County to adopt new bias, harassment policy

April 15, 1993|By Kerry O'Rourke | Kerry O'Rourke,Staff Writer

Carroll commissioners are expected to adopt an updated county policy today on handling employee discrimination and harassment complaints.

The county is updating its policy in part because of 1991 U.S. Senate hearings when law professor Anita Hill testified that U.S. Supreme Court nominee Clarence Thomas had sexually harassed her on the job, said Jimmie L. Saylor, Carroll's director of human resources and personnel services.

The U.S. Equal Employment Opportunity Commission updated its compliance manual for handling complaints after the Senate hearings, Mrs. Saylor said.

Much of the language in Carroll's "Equal Employment Opportunity and Sexual Harassment Policy" comes from the EEOC manual, she said.

The new policy adds definitions of discrimination and harassment and outlines a more detailed procedure for investigating and resolving complaints.

Sexual harassment is considered a form of discrimination, the policy says.

Mrs. Saylor met with two of the commissioners Tuesday to discuss the policy, and they said they expect to adopt it at 11 a.m. today.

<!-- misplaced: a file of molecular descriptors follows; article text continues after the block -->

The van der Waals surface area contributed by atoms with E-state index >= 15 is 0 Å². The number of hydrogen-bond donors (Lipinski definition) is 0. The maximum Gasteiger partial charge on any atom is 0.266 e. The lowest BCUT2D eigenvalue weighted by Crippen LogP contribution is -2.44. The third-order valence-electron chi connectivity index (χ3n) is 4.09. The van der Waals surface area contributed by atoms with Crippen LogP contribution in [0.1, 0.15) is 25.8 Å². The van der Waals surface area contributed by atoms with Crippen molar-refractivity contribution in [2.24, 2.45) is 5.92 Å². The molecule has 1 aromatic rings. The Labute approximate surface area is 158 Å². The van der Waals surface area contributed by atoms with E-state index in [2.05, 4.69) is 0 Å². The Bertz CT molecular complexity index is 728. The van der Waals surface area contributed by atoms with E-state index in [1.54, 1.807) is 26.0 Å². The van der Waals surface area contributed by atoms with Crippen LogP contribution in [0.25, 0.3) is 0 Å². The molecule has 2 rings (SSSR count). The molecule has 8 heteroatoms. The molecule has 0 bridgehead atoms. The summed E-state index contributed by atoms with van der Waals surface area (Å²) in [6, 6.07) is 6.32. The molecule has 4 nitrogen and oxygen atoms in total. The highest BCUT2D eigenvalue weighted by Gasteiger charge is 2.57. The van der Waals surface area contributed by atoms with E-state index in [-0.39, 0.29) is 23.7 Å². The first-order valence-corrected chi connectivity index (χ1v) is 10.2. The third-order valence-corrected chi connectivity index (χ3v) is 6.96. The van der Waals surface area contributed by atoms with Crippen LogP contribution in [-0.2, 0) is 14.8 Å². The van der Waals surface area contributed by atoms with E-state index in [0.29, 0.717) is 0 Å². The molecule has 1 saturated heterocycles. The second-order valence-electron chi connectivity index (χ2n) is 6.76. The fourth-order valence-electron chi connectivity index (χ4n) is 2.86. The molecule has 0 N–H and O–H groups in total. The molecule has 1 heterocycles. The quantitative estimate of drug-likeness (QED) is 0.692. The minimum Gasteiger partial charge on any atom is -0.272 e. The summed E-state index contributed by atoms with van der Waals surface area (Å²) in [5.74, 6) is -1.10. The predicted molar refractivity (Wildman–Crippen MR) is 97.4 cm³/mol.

Current policy, called the "Equal Opportunity Policy," was written in 1986.

"The commissioners will not discriminate or tolerate discrimination by or against any employee or applicant for employment on the basis of age, religion, gender, race, color, national origin or disability," the new policy reads.

The policy applies to the commissioners, county employees, contractual employees, members of county boards and commissions, and volunteers working on behalf of the commissioners.

The policy formalizes how the county already has been handling complaints, Mrs. Saylor said. In the past three years, the county has investigated three or four harassment complaints, she said.

"We feel if we do a good job here investigating and following through and taking action, employees won't feel a need to go to the EEOC," she said.

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